Beefy Boxes and Bandwidth Generously Provided by pair Networks
The stupid question is the question not asked
 
PerlMonks  

Accent file names issue

by ruimelo73 (Novice)
on Sep 20, 2017 at 10:41 UTC ( #1199723=perlquestion: print w/replies, xml ) Need Help??

ruimelo73 has asked for the wisdom of the Perl Monks concerning the following question:

I'm portuguese and like so many people that live in countries with latin languages (portuguese, spanish, french, italian, etc) I have to deal with accent file names. Other non-latin languages have the same problem for sure (german, dutch, etc). The context here is Windows using NTFS drives, using Unicode to set up the files names. I'm using the latest perl version, that supports Unicode.

For example, I have a directory/folder in "c:\users\someuser\documents" named "documentação" ("documentation" in english). The full path will be "c:\users\someuser\documents\documentação". Now, if I do this:

use strict; our $dp; $dp = "c:\\Users\\someuser\\Documents\\documentação"; if (-d $dp) { print "ok\n"; } else { print "nope\n"; }

It will return "nope"...
If I change the text to "documenta\x{00E7}\x{00E3}o", it returns "ok"...
Printing the string variable will show the same thing...
If I use opendir/readdir in the "c:\users\someuser\documents" directory it will read "documentação" perfectly and -d will work fine...
The -d simply does not work with the direct text on the string variable...
If I add code to set the variable using command line argument in a dos console it will return "ok" also.

I wasted hours reading unicode and perl documentation, and trying diferent methods (utf8, encoding, deconding, locale, etc) for correcting this, but nothing works. It is a problem with the way perl codifies the string internaly. I suppose that using some sort of perl command line option would do some thing that could solve the issue but this is not the way to resolve this.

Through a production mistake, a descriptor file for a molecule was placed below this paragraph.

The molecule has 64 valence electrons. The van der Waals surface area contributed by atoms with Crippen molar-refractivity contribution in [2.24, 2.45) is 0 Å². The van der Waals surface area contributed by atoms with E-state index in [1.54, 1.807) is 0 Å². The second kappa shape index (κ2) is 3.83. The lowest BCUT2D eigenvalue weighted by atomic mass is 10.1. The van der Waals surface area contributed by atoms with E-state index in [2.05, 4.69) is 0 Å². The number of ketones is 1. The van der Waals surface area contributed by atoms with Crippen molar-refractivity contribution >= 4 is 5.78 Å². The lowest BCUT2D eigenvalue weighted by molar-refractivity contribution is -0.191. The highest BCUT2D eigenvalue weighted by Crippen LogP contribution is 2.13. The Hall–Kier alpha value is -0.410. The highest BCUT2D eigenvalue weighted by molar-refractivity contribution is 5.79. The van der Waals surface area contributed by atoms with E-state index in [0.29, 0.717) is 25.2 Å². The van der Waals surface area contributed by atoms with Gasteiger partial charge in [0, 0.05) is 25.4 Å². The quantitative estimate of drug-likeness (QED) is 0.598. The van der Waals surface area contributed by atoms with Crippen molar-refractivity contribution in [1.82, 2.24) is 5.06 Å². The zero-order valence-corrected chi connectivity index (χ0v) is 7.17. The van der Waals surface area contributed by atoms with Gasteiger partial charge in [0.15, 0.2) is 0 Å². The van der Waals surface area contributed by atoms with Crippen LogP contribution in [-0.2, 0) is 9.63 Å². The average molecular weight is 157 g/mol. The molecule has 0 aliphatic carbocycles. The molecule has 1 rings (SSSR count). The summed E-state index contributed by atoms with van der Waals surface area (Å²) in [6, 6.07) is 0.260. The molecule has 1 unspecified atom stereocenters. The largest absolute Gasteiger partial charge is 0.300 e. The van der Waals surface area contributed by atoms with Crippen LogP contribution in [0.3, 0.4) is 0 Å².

(post edited meanwhile, the solution I have found did not work)

Unicode is a wonderful thing but reading about the evolution of Unicode you start thinking that Unicode is now on the same level of confusion to what happened to the ancient codepages... I hope that some one teachs me a lesson, or this sort of weirdness can be solved in future versions of perl.

Thank you / Obrigado.

Replies are listed 'Best First'.
Re: Accent file names issue
by hippo (Bishop) on Sep 20, 2017 at 11:07 UTC
    I wasted hours reading unicode and perl documentation, and trying diferent methods (utf8, encoding, deconding, locale, etc) for correcting this, but nothing works.

    The following works fine for me on Linux. I have used UTF-8 throughout, including the use utf8; pragma in the code. If you are using some non-standard MS encoding at any point then this will surely fail.

    $ mkdir documentação $ cat dircode.t use strict; use warnings; use utf8; use Encode qw/encode decode/; use Test::More tests => 4; my $dir_with_codes = "documenta\x{00E7}\x{00E3}o"; my $dir_without_codes = 'documentação'; ok (-d encode ('UTF-8', $dir_with_codes), "With codes"); ok (-d encode ('UTF-8', $dir_without_codes), "Without codes"); my ($globbed) = <docu*>; $globbed = decode ('UTF-8', $globbed); is ($globbed, $dir_with_codes, "Glob matches with codes"); is ($globbed, $dir_without_codes, "Glob matches without codes"); $ perl dircode.t 1..4 ok 1 - With codes ok 2 - Without codes ok 3 - Glob matches with codes ok 4 - Glob matches without codes $
      FWIW: MS likes to use UTF-16 for it's Unicode encoding, and, in general, perl does not compile against MS' "wide character" API. Using the Win32 family of modules may be useful here.

      The other interesting caveat is normalization. MS enforces no normalization at all, while Apple has a proprietary normalization. See Unicode::Normalize::Mac

      TJD

      Hi,

      Looks like the -X EXPR functions do not use the right representation of the utf8 octets

      Try this tiny test script and you will see.

      (However, I do not really like this -d decode_u8($dir_without_codes) statement, but it works on Windows)